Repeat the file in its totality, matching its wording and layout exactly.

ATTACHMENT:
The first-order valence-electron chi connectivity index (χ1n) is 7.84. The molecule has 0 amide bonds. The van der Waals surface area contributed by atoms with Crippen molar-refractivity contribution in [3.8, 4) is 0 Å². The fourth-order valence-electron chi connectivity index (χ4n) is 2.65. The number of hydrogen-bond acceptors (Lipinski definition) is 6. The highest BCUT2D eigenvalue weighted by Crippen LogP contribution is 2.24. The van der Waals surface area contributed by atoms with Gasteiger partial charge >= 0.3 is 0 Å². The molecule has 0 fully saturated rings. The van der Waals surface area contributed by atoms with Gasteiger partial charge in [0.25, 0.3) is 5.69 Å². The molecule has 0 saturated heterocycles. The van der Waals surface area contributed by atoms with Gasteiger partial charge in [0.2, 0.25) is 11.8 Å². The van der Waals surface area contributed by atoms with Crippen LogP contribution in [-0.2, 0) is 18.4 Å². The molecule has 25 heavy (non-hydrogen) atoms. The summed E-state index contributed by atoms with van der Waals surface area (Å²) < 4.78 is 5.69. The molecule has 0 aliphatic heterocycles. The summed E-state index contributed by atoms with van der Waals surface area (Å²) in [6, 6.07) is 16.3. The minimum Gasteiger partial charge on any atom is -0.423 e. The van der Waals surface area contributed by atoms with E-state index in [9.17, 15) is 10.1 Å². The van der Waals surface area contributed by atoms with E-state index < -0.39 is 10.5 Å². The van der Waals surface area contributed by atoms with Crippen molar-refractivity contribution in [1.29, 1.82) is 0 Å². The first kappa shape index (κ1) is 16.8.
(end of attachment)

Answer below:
The first-order valence-electron chi connectivity index (χ1n) is 7.84. The molecule has 0 amide bonds. The van der Waals surface area contributed by atoms with Crippen molar-refractivity contribution in [3.8, 4) is 0 Å². The fourth-order valence-electron chi connectivity index (χ4n) is 2.65. The number of hydrogen-bond acceptors (Lipinski definition) is 6. The highest BCUT2D eigenvalue weighted by Crippen LogP contribution is 2.24. The van der Waals surface area contributed by atoms with Gasteiger partial charge >= 0.3 is 0 Å². The molecule has 0 fully saturated rings. The van der Waals surface area contributed by atoms with Gasteiger partial charge in [0.25, 0.3) is 5.69 Å². The molecule has 0 saturated heterocycles. The van der Waals surface area contributed by atoms with Gasteiger partial charge in [0.2, 0.25) is 11.8 Å². The van der Waals surface area contributed by atoms with Crippen LogP contribution in [-0.2, 0) is 18.4 Å². The molecule has 25 heavy (non-hydrogen) atoms. The summed E-state index contributed by atoms with van der Waals surface area (Å²) < 4.78 is 5.69. The molecule has 0 aliphatic heterocycles. The summed E-state index contributed by atoms with van der Waals surface area (Å²) in [6, 6.07) is 16.3. The minimum Gasteiger partial charge on any atom is -0.423 e. The van der Waals surface area contributed by atoms with E-state index in [9.17, 15) is 10.1 Å². The van der Waals surface area contributed by atoms with E-state index < -0.39 is 10.5 Å². The van der Waals surface area contributed by atoms with Crippen molar-refractivity contribution in [1.29, 1.82) is 0 Å². The first kappa shape index (κ1) is 16.8.